The All-School Read committee selected I Am Malala: The Girl Who Stood Up for Education and Was Shot by the Taliban for 2014. Of course, Malala's story is inspirational on its own, but this story also powerfully shows what one young woman can accomplish.
The story and its setting also allowed Berkshire to build a rich program—far beyond a single speaker—through alumni who had deep connections to the subject. We assembled a group of panelists who could provide personal and historical context for Malala’s story: alumni Mati Amin '08 and Don Goodrich '61, heavily invested in women’s education throughout Afghanistan, shared engrossing experiences. We also invited Shabana Basij-Rasikh (sister of Mustafa Basij-Rasikh ’08), the managing director of SOLA, School of Leadership, Afghanistan, a nonprofit organization helping young Afghan women access education and professional opportunities to share her own thoughts about the wide-reaching ramifications of Malala’s story. Capping off the program was a keynote speech by Shiza Shahid, an entrepreneur and social innovator of Pakistani origin who helped establish the Malala Fund.
The impact of Malala’s story on our campus was not limited to just two days in September. Over the course of the year, faculty and students explored issues immerging from the book: violence against women, education of women, global feminism, and religious controversy, to name a few. To further this discussion, a partnership was formed between Berkshire faculty and The George Washington University’s Global Women’s Institute to pilot the I am Malala curriculum guide. The work with Malala moved beyond the Mountain, as well. For their exceptional submissions to the All-School Read contest, Ifunanyachi Achara ’17, Gwynne Domashinski ’16, Sarah Kinney ’15 and Kelly Maurer ’18 were selected to attend a ceremony in Philadelphia, where Nobel Peace Prize laureate Malala Yousafzai accepted the Liberty Medal from the National Constitutional Center. Reflecting on his ASR experience, Achara said, “When I saw Malala receive the Liberty Medal and all the young people on the panel, I realized that age has nothing to do with greatness.”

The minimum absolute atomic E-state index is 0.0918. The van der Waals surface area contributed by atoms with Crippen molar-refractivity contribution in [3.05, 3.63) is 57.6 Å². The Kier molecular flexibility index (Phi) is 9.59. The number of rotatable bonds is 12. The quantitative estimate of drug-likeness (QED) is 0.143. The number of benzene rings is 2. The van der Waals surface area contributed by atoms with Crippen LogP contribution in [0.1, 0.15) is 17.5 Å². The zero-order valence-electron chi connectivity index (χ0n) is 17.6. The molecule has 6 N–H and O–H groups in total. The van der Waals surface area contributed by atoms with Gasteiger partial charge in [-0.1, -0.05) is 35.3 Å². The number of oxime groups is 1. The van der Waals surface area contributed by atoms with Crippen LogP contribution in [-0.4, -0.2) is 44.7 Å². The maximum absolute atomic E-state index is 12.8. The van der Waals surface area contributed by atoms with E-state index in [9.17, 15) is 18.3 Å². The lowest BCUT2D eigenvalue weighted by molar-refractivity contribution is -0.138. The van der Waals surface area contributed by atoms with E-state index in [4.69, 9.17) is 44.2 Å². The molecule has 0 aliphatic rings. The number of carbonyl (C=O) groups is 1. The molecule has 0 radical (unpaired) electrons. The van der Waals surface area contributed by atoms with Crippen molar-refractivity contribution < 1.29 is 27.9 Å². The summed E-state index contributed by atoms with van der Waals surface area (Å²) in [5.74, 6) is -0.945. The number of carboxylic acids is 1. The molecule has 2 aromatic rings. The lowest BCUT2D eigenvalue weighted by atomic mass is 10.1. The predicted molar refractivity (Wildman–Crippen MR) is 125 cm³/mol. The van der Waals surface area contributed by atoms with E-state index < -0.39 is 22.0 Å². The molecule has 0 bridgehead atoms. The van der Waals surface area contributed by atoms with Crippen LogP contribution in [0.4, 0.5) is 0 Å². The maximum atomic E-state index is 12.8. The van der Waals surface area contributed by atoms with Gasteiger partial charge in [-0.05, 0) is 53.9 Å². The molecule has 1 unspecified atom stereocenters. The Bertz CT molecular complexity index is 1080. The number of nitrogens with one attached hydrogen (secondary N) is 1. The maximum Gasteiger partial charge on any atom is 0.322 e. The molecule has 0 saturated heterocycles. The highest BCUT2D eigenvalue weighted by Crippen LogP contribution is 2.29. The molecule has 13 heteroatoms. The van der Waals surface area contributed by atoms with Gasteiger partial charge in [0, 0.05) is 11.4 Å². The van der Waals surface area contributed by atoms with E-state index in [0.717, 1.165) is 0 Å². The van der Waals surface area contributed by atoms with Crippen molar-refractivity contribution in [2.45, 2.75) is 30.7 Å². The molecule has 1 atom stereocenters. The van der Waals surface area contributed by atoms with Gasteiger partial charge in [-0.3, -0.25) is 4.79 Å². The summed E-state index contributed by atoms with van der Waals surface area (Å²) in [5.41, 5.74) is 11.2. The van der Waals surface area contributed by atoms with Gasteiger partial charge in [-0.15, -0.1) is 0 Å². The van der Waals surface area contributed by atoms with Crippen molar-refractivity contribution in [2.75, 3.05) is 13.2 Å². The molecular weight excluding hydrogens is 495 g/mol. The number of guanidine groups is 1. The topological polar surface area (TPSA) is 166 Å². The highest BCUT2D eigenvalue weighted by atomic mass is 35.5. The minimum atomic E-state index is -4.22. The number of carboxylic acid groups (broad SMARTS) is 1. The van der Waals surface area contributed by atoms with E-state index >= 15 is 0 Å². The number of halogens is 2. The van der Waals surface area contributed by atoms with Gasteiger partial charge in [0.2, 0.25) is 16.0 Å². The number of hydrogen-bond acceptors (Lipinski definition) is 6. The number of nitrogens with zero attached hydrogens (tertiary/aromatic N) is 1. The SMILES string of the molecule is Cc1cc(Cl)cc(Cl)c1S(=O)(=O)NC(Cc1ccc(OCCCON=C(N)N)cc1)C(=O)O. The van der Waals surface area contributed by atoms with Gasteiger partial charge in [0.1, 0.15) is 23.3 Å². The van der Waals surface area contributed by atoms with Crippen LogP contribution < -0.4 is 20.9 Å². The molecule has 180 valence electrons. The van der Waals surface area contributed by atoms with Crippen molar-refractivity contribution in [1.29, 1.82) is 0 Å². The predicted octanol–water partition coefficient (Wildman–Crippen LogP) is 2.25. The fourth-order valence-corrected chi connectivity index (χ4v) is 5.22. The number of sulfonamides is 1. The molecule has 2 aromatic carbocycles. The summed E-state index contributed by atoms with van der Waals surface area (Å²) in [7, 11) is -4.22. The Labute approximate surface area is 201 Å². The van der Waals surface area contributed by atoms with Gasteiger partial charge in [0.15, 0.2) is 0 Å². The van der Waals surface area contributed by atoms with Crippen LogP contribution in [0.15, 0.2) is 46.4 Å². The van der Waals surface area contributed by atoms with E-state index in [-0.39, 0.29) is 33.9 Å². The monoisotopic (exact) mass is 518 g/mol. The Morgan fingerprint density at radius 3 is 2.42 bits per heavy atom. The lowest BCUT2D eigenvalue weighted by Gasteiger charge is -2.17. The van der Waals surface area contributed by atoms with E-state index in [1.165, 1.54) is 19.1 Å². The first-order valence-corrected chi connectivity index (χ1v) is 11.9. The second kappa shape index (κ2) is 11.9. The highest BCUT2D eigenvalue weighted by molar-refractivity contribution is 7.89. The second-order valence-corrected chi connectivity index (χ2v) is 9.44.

This year’s All-School Read provided a powerful message about opportunity, risk-taking and service, and allowed the community to learn about a culture that is battling war and fanaticism in hopes of finding equality.
Culture is always changing, always evolving. Not just Afghan culture but here in the U.S. as well. There is always room for change. SHABANA BASIJ-RASIKH